JUSTICE BRENNAN delivered the opinion of the Court.
The issue in this case is whether an employee may bring an action in federal district court, alleging a violation of
Petitioner truckdrivers are employed at the Little Rock terminal of respondent Arkansas-Best Freight Systems, Inc., an interstate motor carrier of freight. In accordance with federal regulations and Arkansas-Best's employment practices, petitioners are required to conduct a safety inspection of their trucks before commencing any trip, and to transport any truck failing such inspection to Arkansas-Best's on-premises repair facility. See 49 CFR §§ 392.7, 392.8 (1980). Petitioners are not compensated by their employer for the time spent complying with these requirements.
Pursuant to the collective-bargaining agreement between Arkansas-Best and petitioners' union, respondent Local 878 of the International Brotherhood of Teamsters, Chauffeurs, Warehousemen and Helpers, petitioner Barrentine and another driver filed a series of grievances against Arkansas-Best.
In March 1977, petitioners filed this action in the United States District Court for the Eastern District of Arkansas.
The District Court addressed only the fair representation claim. While it conceded that "the evidence seems . . . rather to predominate in favor of the finding that there was a side agreement" as petitioners alleged, it found that the existence of such an agreement did not in itself give rise to a breach of the union's duty of fair representation, because the labor laws permit "parties by their own actions . . . [to] fill in the gaps that always arise with a written instrument when you apply that instrument to a multiplicity of situations and practices." App. to Pet. for Cert. 8a, 9a. This ruling
With one judge dissenting, the Court of Appeals also held that the District Court was correct in not addressing the merits of petitioners' FLSA claim. Emphasizing that national labor policy encourages arbitration of labor disputes, the court stated that "wage disputes arising under the FLSA . . . may be the subject of binding arbitration where the collective bargaining agreement so provides . . . at least in situations in which employees knowingly and voluntarily submit their grievances to arbitration under the terms of the agreement." Id., at 1199. Finding that petitioners had voluntarily submitted their grievances to arbitration, the court concluded that they were barred from asserting their statutory wage claim in the subsequently filed federal-court action. Id., at 1199-1200. We granted certiorari, 449 U.S. 819 (1980), and reverse.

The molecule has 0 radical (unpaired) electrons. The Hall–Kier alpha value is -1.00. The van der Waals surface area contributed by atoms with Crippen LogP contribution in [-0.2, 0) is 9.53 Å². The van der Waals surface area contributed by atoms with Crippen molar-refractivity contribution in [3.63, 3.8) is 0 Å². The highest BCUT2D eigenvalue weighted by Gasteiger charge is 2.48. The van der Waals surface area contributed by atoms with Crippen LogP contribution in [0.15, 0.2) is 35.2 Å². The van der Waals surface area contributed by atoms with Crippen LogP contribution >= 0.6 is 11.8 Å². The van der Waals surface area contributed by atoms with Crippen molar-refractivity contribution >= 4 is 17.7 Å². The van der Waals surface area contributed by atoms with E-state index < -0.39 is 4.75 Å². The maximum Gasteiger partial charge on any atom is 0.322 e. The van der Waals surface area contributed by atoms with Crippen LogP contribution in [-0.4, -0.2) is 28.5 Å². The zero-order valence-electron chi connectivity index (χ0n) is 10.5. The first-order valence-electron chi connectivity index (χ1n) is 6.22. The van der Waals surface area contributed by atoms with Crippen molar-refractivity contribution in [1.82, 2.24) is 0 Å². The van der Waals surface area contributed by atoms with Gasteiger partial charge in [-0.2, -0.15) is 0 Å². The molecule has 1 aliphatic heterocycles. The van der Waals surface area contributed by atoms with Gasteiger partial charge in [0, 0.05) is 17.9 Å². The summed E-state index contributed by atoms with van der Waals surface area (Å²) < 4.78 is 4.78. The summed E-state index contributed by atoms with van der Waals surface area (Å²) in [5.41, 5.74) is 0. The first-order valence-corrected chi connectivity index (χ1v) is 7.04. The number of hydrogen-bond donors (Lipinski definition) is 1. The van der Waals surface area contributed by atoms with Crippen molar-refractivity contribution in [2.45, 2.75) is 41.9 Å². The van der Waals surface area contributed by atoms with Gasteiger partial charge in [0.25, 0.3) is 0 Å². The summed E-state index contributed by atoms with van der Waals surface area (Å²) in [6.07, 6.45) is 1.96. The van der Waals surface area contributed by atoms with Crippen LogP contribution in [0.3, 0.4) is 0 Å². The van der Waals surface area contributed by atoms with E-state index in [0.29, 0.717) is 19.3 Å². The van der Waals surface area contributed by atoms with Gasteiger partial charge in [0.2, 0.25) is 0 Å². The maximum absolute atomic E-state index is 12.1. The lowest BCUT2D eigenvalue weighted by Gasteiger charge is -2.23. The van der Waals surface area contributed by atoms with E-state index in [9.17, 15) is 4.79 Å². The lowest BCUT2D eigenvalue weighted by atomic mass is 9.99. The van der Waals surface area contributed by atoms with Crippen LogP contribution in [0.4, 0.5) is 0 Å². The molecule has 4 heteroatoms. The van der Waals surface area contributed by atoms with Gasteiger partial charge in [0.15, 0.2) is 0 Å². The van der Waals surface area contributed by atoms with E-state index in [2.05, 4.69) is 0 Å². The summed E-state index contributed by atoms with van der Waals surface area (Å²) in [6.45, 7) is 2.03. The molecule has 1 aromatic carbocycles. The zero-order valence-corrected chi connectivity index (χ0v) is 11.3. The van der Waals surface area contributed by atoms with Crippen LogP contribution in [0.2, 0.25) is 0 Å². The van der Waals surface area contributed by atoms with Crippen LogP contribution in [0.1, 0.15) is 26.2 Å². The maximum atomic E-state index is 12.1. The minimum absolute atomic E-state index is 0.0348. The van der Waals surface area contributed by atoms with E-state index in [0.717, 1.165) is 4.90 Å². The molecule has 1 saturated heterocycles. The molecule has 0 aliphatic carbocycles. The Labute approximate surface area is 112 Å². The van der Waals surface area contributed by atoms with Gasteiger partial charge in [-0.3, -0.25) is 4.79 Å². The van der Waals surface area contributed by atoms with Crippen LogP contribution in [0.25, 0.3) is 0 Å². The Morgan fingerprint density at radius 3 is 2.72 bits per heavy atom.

Two aspects of national labor policy are in tension in this case. The first, reflected in statutes governing relationships between employers and unions, encourages the negotiation of terms and conditions of employment through the collective-bargaining process. The second, reflected in statutes governing relationships between employers and their individual employees, guarantees covered employees specific substantive rights. A tension arises between these policies when
The national policy favoring collective bargaining and industrial self-government was first expressed in the National Labor Relations Act of 1935, 29 U. S. C. § 151 et seq. (the Wagner Act). It received further expression and definition in the Labor Management Relations Act, 1947, 29 U. S. C. § 141 et seq. (the Taft-Hartley Act). Predicated on the assumption that individual workers have little, if any, bargaining power, and that "by pooling their economic strength and acting through a labor organization freely chosen by the majority, the employees of an appropriate unit have the most effective means of bargaining for improvements in wages, hours, and working conditions," NLRB v. Allis-Chalmers Mfg. Co., 388 U.S. 175, 180 (1967), these statutes reflect Congress' determination that to improve the economic well-being of workers, and thus to promote industrial peace, the interests of some employees in a bargaining unit may have to be subordinated to the collective interests of a majority of their co-workers. See Vaca v. Sipes, 386 U.S. 171, 182 (1967); 29 U. S. C. § 159 (a). The rights established through this system of majority rule are thus
To further this policy. Congress has declared that